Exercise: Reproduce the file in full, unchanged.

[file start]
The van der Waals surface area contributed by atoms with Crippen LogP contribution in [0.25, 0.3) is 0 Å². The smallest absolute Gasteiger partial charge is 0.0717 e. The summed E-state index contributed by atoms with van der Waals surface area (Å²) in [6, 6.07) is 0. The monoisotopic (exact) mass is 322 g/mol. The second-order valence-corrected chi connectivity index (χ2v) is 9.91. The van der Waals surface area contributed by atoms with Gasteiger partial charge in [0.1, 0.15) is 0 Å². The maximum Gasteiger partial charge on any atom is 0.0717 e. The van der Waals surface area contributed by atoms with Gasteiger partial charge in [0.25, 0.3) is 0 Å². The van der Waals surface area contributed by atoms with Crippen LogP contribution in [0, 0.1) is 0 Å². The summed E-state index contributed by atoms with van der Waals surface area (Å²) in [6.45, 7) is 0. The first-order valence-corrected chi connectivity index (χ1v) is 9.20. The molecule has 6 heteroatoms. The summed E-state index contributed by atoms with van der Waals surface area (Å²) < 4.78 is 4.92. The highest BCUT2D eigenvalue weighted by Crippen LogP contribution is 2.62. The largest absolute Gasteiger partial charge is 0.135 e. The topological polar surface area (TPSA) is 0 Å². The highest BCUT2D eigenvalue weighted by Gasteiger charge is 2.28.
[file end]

The van der Waals surface area contributed by atoms with Crippen LogP contribution in [0.25, 0.3) is 0 Å². The smallest absolute Gasteiger partial charge is 0.0717 e. The summed E-state index contributed by atoms with van der Waals surface area (Å²) in [6, 6.07) is 0. The monoisotopic (exact) mass is 322 g/mol. The second-order valence-corrected chi connectivity index (χ2v) is 9.91. The van der Waals surface area contributed by atoms with Gasteiger partial charge in [0.1, 0.15) is 0 Å². The maximum Gasteiger partial charge on any atom is 0.0717 e. The van der Waals surface area contributed by atoms with Gasteiger partial charge in [0.25, 0.3) is 0 Å². The van der Waals surface area contributed by atoms with Crippen LogP contribution in [0, 0.1) is 0 Å². The summed E-state index contributed by atoms with van der Waals surface area (Å²) in [6.45, 7) is 0. The first-order valence-corrected chi connectivity index (χ1v) is 9.20. The molecule has 6 heteroatoms. The summed E-state index contributed by atoms with van der Waals surface area (Å²) < 4.78 is 4.92. The highest BCUT2D eigenvalue weighted by Crippen LogP contribution is 2.62. The largest absolute Gasteiger partial charge is 0.135 e. The topological polar surface area (TPSA) is 0 Å². The highest BCUT2D eigenvalue weighted by Gasteiger charge is 2.28.